Thailand’s National Museum is the largest museum in Southeast Asia and covers a broad range of subjects, from historical surveys to religious sculpture displays. The buildings were originally constructed in 1782 as the palace of Rama I’s viceroy, Prince Wang Na. Rama V turned it into a museum in 1884.
The history wing presents a succinct chronology of events and figures from the prehistoric, Sukhothai, Ayuthaya and Bangkok eras. Despite the corny dioramas, there are some real treasures here: look for King Ramkamhaeng’s inscribed stone pillar (allegedly the oldest record of Thai writing, although this has recently been contested), King Taksin’s throne and the Rama V section.
The other parts of the museum aren’t as well presented, but this might be part of the charm. Dimly lit rooms, ranging in temperature from lukewarm to boiling, offer an atticlike collection of Thai art and handicrafts.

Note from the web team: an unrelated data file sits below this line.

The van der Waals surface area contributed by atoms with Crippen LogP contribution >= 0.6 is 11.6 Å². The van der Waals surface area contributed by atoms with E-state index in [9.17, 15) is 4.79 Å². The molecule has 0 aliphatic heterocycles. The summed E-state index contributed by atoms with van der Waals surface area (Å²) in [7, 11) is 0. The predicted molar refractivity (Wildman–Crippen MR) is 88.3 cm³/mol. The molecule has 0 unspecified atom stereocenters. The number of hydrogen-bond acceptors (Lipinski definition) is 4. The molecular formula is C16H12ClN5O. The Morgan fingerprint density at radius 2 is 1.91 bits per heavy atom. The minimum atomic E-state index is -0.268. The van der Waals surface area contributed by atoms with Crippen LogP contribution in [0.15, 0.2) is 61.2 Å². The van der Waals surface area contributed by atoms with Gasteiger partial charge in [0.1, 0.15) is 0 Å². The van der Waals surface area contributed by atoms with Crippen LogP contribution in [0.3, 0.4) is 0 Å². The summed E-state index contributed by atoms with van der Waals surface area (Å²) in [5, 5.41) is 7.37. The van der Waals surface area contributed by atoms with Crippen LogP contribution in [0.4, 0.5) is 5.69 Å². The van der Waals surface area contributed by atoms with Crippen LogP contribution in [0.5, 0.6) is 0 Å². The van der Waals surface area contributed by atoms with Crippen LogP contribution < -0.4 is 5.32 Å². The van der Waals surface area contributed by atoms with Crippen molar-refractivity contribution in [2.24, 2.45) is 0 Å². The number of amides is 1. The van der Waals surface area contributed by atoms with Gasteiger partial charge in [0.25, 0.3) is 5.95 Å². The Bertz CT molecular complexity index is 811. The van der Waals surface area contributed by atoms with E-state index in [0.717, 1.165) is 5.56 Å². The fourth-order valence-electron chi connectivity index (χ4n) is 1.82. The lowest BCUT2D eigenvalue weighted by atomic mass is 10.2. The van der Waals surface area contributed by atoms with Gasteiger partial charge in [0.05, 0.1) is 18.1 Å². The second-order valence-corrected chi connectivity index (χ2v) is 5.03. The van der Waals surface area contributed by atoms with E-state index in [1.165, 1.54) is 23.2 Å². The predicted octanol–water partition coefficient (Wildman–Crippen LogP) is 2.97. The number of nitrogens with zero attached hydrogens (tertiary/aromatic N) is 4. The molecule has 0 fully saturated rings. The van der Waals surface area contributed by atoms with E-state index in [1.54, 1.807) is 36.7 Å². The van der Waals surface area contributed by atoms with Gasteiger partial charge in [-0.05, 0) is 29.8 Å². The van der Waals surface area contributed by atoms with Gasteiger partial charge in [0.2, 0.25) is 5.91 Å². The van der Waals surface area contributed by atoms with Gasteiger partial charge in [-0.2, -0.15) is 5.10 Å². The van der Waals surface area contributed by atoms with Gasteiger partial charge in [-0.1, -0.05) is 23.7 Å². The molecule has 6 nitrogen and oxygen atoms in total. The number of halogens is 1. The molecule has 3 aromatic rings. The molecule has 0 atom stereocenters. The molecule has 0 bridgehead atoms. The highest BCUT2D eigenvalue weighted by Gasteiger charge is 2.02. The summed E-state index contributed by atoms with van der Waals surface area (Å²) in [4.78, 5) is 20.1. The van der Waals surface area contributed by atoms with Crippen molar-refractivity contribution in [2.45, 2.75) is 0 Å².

In the decorative arts and ethnology exhibit , there are collections of traditional musical instruments from Thailand, Laos, Cambodia and Indonesia, as well as ceramics, clothing and textiles, woodcarving, royal regalia, and Chinese art and weaponry. The archaeology and art history wing covers every Southeast Asian art period and style, from Dvaravati to Ratanakosin. The collection is impressive but hard to digest due to poor signage and sheer volume.
The museum grounds also contain the restored Phra Thi Nang Phutthaisawan (Bhuddhaisawan Chapel) . Inside the chapel (built in 1795) are some well-preserved original murals and one of the country’s most revered Buddha images, Phra Phuttha Sihing. Legend claims the image came from Ceylon (legend claims a lot of Buddha images came from Ceylon), but art historians attribute it to the 13th-century Sukhothai period.
While the museum isn’t nearly as dynamic as the more recent Museum of Siam, it does run (highly recommended) free tours on Wednesday and Thursday. All tours start from the ticket pavilion at 9.30am.
TNK Travel Team